"Egypt has eliminated the opposition; it's an environment of repression and fear," said Mohamad Elmasry, professor at the Doha Institute for Graduate Studies.
About 61 million Egyptians began to vote on Saturday in a three-day constitutional referendum, from April 19 to April 22, that would allow President Abdel-Fattah el-Sissi to stay in power until 2030 and acquire more controls over the national army.
Egyptians are being asked to vote 'Yes' or 'No' to a package of amendments Saturday, some of which would allow el-Sissi to extend his current mandate until 2024 and then rerun for another six-year term that would end in 2030. For the fourth time in eight years, Egyptians go to polling stations to vote on the constitution.
Since el-Sissi was re-elected President in 2018, under conditions that did not allow for any serious opposition, the question arose of a future amendment of the constitution to enable him to remain in power beyond his second term. The constitution adopted by a referendum in 2014 following teh fall of longtime dictator Hosni Mubarak, stipulates that the president can only be elected for two four-year terms, which would have seen el-Sissi leaving the presidency in 2022.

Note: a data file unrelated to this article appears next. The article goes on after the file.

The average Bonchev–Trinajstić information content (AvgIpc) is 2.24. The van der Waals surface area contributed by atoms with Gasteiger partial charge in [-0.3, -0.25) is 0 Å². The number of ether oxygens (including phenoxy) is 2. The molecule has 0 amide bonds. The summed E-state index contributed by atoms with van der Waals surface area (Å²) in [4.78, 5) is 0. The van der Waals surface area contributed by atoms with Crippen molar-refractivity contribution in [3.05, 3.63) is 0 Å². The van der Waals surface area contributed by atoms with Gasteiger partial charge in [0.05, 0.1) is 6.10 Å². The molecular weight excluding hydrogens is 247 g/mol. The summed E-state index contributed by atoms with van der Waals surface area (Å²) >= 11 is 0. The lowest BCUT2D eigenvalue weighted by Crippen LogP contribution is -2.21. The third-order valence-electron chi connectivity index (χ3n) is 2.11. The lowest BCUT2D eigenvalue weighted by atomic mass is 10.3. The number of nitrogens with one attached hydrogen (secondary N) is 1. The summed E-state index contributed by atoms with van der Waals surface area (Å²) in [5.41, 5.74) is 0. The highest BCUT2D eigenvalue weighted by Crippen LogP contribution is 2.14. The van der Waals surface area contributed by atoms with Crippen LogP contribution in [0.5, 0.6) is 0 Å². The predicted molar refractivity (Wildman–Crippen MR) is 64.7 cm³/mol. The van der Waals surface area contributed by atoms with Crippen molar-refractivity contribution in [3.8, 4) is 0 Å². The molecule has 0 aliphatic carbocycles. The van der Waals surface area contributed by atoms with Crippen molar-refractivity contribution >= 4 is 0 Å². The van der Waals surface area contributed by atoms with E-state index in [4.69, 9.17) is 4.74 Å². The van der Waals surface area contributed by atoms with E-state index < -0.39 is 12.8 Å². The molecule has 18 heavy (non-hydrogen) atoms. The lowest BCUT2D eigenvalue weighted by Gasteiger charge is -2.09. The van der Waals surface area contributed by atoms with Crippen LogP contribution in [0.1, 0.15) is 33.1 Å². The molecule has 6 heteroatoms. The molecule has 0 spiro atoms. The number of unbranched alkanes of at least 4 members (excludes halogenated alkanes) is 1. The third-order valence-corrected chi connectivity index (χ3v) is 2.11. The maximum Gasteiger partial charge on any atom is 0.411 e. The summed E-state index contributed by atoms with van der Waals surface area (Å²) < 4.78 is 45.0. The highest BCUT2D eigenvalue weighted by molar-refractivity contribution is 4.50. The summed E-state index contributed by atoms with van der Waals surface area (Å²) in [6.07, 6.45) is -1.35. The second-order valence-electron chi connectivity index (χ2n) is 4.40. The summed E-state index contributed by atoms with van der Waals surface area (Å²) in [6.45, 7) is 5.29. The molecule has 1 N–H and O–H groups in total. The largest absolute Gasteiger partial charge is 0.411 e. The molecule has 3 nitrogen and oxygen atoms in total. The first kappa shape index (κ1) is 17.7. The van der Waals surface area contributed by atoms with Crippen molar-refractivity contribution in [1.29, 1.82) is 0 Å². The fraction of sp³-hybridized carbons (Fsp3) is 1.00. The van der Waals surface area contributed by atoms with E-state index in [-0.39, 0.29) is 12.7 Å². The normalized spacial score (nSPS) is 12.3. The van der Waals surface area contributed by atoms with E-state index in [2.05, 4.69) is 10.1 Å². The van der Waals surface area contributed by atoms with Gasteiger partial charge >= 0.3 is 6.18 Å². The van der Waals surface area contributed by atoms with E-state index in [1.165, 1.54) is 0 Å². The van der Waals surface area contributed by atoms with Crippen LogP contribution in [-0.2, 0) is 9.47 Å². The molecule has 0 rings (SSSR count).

The revised Constitution gives the president powers that risk undermining judicial and prosecutorial independence. Indeed, according to the Article 185, the President will preside over the Supreme Council of the Judiciary and may appoint the presidents of the leading courts as well as the Attorney General and the President of the High Constitutional Court.
It establishes a chamber of 180 members in which one-third of the members are appointed by president, according to articles 248, 250 and 253. Other amendments reduce the number of deputies in the Assembly and impose a quota of 25% of women.
The modification of the new Constitution also expands military powers.
Human rights defenders expressed their concerns about legal changes.
"These amendments aim to smother Egyptians’ aspirations to live in dignity and under the rule of law," said Michael Page, deputy Middle East and North Africa director at Human Rights Watch. "The authorities should immediately halt efforts to pass these amendments by threatening, disappearing, and persecuting peaceful critics and dissidents."
"I think you have to take votes that are held in military dictatorships with several grains of salt," said Mohamad Elmasry, associate professor at the Doha Institute for Graduate Studies to Al-Jazeera network. "Egypt has eliminated the opposition; it's an environment of repression and fear. People are terrified to vote and express dissent."
Elmasry added that "in the lead-up to this vote, more than 120 people have been arrested for campaigning for the 'no vote.' We have to remember there are no independent monitors, so the government is free to rig the results."
The final results will be announced on April 27. The authorities have given no participation figures so far.